2014 model-based driver rankings

Fantastic metrics, brilliant analysis, fine detail. Overall, a great read!

f1metrics

2014 was a year completely dominated by the Mercedes team, with the barest sniff of the title for Ricciardo. But who would have won the title if all cars had been equal? Were the Mercedes drivers the year’s best performers, or would other drivers have looked even better behind the wheel of a Mercedes? That’s a question you could debate for hours. Alternatively, we can pose the question to a mathematical model, such as the one I previously used to estimate all-time driver rankings.

In a nutshell, my model ignores races for each driver where they had non-driver failures (e.g., mechanical DNFs), then uses points per race in each of the remaining races as a performance metric for each season. While this is not a perfect metric (e.g., it doesn’t assign blame for crashes), it does capture one of the most important aspects of driver performance, and it can…

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A tribute to the unsung heroes of motorsport.

Caution: Some images in this article might be disturbing.
 

Mark Robinson (38) was a highly knowledgeable F1 fan who had been visiting the Canadian GP since the early 80s.
Image Courtesy: Facebook

Motor racing is a risky sport, no one needs to be told about that. Its dangerous not just for those who participate in it, but also for the hundreds of officials and staff on support duties at such events. Last Sunday, at the 2013 Canadian GP, we were faced with a rude and brutal reminder of this very fact.

Mark Robinson (38), who volunteered as a marshal for Sunday’s race, slipped under the wheel of a crane as it was carrying Esteban Gutierrez’s Sauber from the track, which had crashed in the final laps of the race.

Image Courtesy: globalnews.ca

Robinson, reportedly, dropped his radio while walking with the crane and reached down to pick it up. The crane/tractor operator could not see him and as a result, ran over him. Robinson was airlifted to Sacre-Coeur Hospital by helicopter after being stabilized by race-track trauma nurses. He was declared dead in hospital. An absolute tragedy that could only be described as a freak accident.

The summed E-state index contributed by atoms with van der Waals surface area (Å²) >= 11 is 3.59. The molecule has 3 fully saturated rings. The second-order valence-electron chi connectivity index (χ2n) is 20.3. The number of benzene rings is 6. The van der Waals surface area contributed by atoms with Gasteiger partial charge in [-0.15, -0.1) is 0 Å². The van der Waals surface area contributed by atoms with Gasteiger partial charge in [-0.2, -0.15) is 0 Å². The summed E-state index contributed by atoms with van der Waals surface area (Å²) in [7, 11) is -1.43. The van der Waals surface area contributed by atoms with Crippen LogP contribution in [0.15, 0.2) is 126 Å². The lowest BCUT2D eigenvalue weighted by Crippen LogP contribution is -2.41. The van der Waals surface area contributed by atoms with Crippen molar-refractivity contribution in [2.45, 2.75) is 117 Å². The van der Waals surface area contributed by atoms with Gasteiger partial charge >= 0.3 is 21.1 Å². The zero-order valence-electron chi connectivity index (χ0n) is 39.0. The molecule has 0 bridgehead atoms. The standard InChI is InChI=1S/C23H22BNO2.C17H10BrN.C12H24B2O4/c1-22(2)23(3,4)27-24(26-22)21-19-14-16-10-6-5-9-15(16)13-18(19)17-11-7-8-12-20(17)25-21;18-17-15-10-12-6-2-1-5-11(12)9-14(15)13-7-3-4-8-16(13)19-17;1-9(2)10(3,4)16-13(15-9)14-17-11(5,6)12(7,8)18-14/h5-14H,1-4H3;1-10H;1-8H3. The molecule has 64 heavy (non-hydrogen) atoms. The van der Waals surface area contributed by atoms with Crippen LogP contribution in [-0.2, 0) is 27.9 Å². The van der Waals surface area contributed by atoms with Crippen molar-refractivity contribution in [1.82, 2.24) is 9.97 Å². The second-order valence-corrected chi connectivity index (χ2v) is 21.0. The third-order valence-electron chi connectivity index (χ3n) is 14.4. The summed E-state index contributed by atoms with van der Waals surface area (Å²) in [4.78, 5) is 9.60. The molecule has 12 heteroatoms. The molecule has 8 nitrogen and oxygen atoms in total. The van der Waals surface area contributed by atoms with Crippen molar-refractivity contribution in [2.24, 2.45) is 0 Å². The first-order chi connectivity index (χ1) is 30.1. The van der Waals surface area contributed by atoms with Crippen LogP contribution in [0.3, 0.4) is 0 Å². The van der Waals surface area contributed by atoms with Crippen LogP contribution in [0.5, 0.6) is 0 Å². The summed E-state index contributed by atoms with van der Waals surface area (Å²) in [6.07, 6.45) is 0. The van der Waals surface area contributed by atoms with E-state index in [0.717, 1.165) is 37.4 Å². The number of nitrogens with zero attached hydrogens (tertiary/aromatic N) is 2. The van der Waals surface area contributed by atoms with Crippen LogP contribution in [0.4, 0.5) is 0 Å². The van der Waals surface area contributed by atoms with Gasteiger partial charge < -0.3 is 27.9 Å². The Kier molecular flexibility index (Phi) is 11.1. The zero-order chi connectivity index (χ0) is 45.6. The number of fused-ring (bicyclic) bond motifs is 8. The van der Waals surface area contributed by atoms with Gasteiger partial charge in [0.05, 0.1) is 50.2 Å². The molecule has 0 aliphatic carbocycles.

The previously posted image of the incident has now been removed as it was seen as an insensitive gesture towards the incident. It was included in the article solely for purposes of bringing attention to the dangers of marshaling but many people didn’t see it that way. I respect those opinions and have taken the image down.

Marshals volunteer for this work out of their love and passion for motorsport. Their work is absolutely critical for the running of any motorsport event. They routinely put their lives at risk to ensure smooth and safe running of racing events. They’ve saved numerous lives over the years and many have lost their own lives in the process.

F1 went through a major overhaul of safety regulations in the 90s after the horrendous weekend at Imola ’94. Everybody knows what happened there. As a result, deaths have been rare in F1. The last time a marshal was killed was in 2001 and this is only the third fatality since 2000. An absurd, but very unfortunate, incident. According to his friends and colleagues, Robinson was a highly knowledgeable F1 fan who absolutely adored and almost worshipped the sport. He’d been attending the Canadian GP since the early 80s. As expected, almost all the teams and drivers have expressed their grief and shock over the incident.